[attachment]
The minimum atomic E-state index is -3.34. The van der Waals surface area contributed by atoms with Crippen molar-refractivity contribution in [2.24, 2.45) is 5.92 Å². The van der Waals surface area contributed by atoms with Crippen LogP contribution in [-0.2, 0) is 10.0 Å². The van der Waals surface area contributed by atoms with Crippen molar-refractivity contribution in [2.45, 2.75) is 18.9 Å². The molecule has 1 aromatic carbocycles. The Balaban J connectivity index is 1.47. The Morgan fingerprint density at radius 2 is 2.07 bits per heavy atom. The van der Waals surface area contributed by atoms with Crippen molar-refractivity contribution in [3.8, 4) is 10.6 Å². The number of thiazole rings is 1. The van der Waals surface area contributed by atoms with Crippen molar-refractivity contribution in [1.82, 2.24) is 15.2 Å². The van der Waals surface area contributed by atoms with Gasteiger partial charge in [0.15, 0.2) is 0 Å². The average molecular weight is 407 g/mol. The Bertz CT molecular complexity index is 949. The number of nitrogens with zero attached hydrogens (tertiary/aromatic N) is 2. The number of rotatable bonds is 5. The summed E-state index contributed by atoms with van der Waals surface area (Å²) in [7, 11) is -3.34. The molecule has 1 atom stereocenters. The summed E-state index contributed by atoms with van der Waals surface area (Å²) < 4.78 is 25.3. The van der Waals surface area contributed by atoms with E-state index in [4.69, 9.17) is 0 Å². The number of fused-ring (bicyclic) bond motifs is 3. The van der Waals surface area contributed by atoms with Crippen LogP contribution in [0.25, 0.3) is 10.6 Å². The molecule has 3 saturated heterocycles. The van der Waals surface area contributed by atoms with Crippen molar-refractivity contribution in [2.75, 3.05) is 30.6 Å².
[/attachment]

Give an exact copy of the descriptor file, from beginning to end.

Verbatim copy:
The minimum atomic E-state index is -3.34. The van der Waals surface area contributed by atoms with Crippen molar-refractivity contribution in [2.24, 2.45) is 5.92 Å². The van der Waals surface area contributed by atoms with Crippen LogP contribution in [-0.2, 0) is 10.0 Å². The van der Waals surface area contributed by atoms with Crippen molar-refractivity contribution in [2.45, 2.75) is 18.9 Å². The molecule has 1 aromatic carbocycles. The Balaban J connectivity index is 1.47. The Morgan fingerprint density at radius 2 is 2.07 bits per heavy atom. The van der Waals surface area contributed by atoms with Crippen molar-refractivity contribution in [3.8, 4) is 10.6 Å². The number of thiazole rings is 1. The van der Waals surface area contributed by atoms with Crippen molar-refractivity contribution in [1.82, 2.24) is 15.2 Å². The van der Waals surface area contributed by atoms with Gasteiger partial charge in [0.15, 0.2) is 0 Å². The average molecular weight is 407 g/mol. The Bertz CT molecular complexity index is 949. The number of nitrogens with zero attached hydrogens (tertiary/aromatic N) is 2. The number of rotatable bonds is 5. The summed E-state index contributed by atoms with van der Waals surface area (Å²) in [7, 11) is -3.34. The molecule has 1 atom stereocenters. The summed E-state index contributed by atoms with van der Waals surface area (Å²) < 4.78 is 25.3. The van der Waals surface area contributed by atoms with E-state index in [4.69, 9.17) is 0 Å². The number of fused-ring (bicyclic) bond motifs is 3. The van der Waals surface area contributed by atoms with Crippen LogP contribution in [0.25, 0.3) is 10.6 Å². The molecule has 3 saturated heterocycles. The van der Waals surface area contributed by atoms with Crippen molar-refractivity contribution in [2.75, 3.05) is 30.6 Å².